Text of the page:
Impacts of industrial decision making on productivity and energy efficiency: examples from the integrated paper sector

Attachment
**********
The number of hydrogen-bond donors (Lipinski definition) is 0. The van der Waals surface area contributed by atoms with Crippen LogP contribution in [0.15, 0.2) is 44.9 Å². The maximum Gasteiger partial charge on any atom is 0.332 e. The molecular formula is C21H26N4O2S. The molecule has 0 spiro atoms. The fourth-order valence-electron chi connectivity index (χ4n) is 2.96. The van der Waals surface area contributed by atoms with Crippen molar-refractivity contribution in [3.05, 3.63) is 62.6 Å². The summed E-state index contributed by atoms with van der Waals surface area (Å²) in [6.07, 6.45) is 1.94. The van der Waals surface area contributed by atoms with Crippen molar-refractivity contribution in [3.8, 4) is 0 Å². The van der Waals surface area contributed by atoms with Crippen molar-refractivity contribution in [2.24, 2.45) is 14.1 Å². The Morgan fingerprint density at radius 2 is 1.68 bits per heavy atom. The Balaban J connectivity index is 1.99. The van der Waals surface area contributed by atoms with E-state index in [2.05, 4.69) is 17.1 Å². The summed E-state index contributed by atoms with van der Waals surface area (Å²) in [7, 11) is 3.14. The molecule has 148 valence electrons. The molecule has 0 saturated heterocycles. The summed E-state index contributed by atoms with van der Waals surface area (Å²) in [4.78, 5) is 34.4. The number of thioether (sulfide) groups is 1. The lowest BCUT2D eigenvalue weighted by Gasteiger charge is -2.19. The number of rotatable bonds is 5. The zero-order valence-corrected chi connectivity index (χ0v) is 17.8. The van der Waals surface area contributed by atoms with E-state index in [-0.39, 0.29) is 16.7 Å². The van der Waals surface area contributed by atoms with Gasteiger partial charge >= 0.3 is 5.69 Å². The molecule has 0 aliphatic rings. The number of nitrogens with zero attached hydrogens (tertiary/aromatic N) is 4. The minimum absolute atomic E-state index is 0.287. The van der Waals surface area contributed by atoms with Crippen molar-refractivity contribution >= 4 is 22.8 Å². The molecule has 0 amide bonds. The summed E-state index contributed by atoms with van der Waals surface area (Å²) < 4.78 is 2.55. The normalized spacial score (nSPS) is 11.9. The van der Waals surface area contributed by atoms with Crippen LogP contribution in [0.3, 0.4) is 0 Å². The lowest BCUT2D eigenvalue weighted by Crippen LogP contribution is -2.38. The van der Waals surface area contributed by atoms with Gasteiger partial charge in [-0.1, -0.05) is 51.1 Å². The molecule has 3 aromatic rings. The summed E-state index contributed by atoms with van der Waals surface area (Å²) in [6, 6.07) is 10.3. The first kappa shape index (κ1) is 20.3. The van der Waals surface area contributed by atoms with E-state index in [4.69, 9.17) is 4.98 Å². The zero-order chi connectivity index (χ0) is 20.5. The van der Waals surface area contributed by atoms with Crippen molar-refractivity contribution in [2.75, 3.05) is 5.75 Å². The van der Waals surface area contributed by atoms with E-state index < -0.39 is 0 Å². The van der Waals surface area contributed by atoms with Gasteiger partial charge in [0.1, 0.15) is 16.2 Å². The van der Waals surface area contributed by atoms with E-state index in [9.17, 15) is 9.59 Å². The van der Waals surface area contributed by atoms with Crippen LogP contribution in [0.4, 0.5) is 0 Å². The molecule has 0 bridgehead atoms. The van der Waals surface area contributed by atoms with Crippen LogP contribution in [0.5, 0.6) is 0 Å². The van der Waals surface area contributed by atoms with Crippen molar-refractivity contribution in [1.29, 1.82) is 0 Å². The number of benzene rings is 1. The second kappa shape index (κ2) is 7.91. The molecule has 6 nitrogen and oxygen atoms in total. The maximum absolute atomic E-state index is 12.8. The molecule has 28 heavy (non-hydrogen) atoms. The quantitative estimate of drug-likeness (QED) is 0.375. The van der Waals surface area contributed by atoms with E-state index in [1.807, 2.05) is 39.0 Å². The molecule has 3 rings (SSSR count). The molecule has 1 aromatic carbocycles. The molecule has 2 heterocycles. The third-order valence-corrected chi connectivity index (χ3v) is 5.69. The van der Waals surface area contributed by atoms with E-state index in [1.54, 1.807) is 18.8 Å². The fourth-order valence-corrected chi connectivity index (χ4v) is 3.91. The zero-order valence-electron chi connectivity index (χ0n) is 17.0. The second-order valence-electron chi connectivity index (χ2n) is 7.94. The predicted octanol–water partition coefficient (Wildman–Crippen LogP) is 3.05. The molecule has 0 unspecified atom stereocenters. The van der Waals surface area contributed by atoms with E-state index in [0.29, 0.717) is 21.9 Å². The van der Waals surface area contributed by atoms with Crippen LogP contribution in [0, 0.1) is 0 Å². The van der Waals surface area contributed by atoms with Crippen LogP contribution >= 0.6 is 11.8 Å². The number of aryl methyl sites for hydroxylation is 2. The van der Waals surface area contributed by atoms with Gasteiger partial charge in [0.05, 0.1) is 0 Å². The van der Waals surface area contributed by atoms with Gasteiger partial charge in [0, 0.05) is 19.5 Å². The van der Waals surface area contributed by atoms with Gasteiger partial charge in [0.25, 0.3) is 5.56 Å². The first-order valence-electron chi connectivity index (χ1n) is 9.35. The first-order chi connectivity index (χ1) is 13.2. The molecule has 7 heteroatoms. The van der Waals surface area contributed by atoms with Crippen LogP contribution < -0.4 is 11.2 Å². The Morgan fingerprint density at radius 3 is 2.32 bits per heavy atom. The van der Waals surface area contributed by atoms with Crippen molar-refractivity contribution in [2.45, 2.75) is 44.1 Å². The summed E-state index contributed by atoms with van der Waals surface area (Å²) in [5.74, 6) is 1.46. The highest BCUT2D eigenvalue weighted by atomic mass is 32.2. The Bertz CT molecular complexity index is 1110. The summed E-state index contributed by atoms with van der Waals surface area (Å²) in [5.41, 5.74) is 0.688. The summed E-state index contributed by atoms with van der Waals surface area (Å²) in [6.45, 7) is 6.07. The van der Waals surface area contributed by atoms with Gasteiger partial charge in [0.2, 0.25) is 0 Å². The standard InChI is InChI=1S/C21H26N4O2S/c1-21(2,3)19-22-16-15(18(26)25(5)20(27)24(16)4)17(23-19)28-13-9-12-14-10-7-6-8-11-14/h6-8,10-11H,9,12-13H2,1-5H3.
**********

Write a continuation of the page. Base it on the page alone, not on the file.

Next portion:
Technology cost studies frequently find that 'cost effective' energy efficiency investments are feasible in many industry sectors. At the same time many firms 'fail' to implement these investments. One empirical result of this 'failure' is an observed gap between average and 'best practice' plants. The reasons behind this alleged 'failure' are many; they include indirect costs of implementing the investments, attitudes toward risk, and capital budgeting practices like 'capital rationing'. This paper explores the reasons for this failure from both a theoretical and empirical perspective. In particular, empirical evidence of the impact of 'capital rationing' and the observed gap between average and 'best practice' plants are drawn from a recent DOE study. This study examines the impact of mandated environmental investments on the productivity of paper and steel plants under capital availability constraints. The study also estimates the typical productivity and energy efficiency gap between average and 'best practice' plants and how that gap has changed over a 18 year period.